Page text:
Tuesday, March 22, 2011

“if I knew how to sign my name I would have become the shamash"

An immigrant got off the boat in NY. With no language and no contacts, he went looking for a menial job at the local Lower East Side synagogue. He applied to be the shamash (sexton) of the shul. Following a positive interview, he was given a contract to sign. Instead of signing his name he placed an X on the dotted line. “No, that will not do,” said the employer, “we need you to sign the contract with your full name.” “I can’t,” the greenhorn immigrant blurted out, “I don’t how to write.” “Well, in that case, I am sorry but we cannot hire you. The job requires someone who can write in English.”
Dejected, he left and went off searching for opportunities. Resourceful as he was, with a pinch of desperation, he eked out a job. Over the years, with diligence, ingenuity and persistence he climbed the ladder and ultimately became a very prosperous man. He became known in town for his enormous wealth, and was greatly respected by his peers and above all, by the banks that readily issued him the loans he requested.
One day, a new bank manager was going over this fellow’s latest loan application, and notices that instead of a signature there is an X at the bottom. The manager calls him up and says, “my dear sir, you forgot to sign the application.” “I did sign it with an X,” he replied. She was bewildered. “Why do you sign with an X and not with your name, if I may ask.” “Well,” he sheepishly replied, “I never learned how to sign my name.” The bank manager smiled and remarked: “Now listen here. You made so much money without knowing the language. Just imagine how much more successful you would have become had you received an education and learned to sign your name.”
“Madam,” the gentleman calmly said, “if I knew how to sign my name I would have become the shamash in the local synagogue…”

Tuesday, March 1, 2011

Our Grandchild Comes Home

Our Grandchild Comes Home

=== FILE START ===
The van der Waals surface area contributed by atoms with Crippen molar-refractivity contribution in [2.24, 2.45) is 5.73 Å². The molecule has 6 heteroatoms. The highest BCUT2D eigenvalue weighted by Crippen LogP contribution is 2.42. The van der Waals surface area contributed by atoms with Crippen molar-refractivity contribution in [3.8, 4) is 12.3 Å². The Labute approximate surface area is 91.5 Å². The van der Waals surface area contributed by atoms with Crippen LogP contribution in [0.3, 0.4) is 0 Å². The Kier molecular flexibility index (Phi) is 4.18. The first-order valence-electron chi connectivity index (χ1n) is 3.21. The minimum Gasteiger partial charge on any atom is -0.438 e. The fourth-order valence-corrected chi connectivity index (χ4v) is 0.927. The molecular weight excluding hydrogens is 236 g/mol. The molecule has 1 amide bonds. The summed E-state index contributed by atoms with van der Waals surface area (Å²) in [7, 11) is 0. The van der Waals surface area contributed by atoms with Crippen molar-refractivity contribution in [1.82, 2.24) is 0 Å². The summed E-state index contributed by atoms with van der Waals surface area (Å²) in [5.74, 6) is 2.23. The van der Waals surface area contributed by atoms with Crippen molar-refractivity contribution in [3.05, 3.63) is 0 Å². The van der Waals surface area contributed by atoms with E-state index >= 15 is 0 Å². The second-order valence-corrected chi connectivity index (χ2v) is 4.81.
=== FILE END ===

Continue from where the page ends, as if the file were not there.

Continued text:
There was a very secular Jews living in Tel Aviv, who had absolutely no interest in anything related to Judaism. He was a self-proclaimed leftist anti-religious type of fellow. One day he was walking passed a shul in Tel Aviv and there was a Jew standing outside the shul yelling "Mincha! Mincha!" We need one man. The fellow continued walking. The Jew ran after him and explained that they needed a tenth man for the minyan. He replied, "I'm not interested." But the Jew was persistent (perhaps he had Yahrtzeit...). He kept begging and begging, until finally against his better judgment, the secular Jew fellow allowed himself to be pulled into the synagogue for the afternoon prayer service.
As hard as it is to believe, unfortunately, there are many Jews in Eretz Yisrael who have never witnessed, let alone, participated, in a minyan, in a prayer service, they never even witnessed other people praying. This Jew was one of them. He grew up in a very secular home. His grandfather was observant, but his parents have become completely secular and they never ever took him to a shul.
The fellow sat in shul watching people say Ashrei, say Kaddish, and then everyone stood up to daven Shmoneh Esrei, the Amidah. Shul goers  have seen this all our lives, and think that it is no big deal to see people standing, "shuckling" (rocking back and forth), quietly reciting the standing prayer. But the first time a person sees this, it can be an amazing sight when suddenly Jews who don’t stop yapping, stand in silence, sway back and forth, and talk to G-d.
This secular Israeli was taken aback by what he saw during those 15 minutes of praying Mincha in the Tel Aviv shul. He left the synagogue immediately after Mincha, but he decided that he would have to look into the matter further. He began studying Judaism seriously and ultimately got very involved in Jewish life and observance.
The story began circulating in town. One friend was scoffing about this to this man’s father. “What happened to your son? He is a clever and educated man. How did he get brainwashed in 15 minutes?”
The father, himself a very secular Jew, responded that there was much more to the story than what meets the eye.
You see, he said, “my own father, the boy's grandfather, was a deeply religious European Jew. He came to Tel Aviv many years ago, and lived his life as an observant Jew in Tel Aviv. I, like many of my generation of young sabras, abandoned Jewish observance completely. We were determined to form a new generations of Jews, good Zionists, but completely secular. Nationalism replaced spirituality.
“But you see, my father davened every single day in a specific shul in Tel Aviv. He davened with devotion and concentration, while we mocked his sincerity and faith which was inconsistent with the modern age. Do you know in which shul he davened? It was the very shul that was lacking one man for a minyan for Mincha the day my son passed by and was pulled in.
“I know that it was the intense prayers of my father which called his grandson back to this very same synagogue… it was not only 15 minutes that he spent in a shul; it was 15 minutes in a shul soaked with my father’s tears, blood, sweat, faith, and self-sacrifice for Judaism. That is what did my son in…”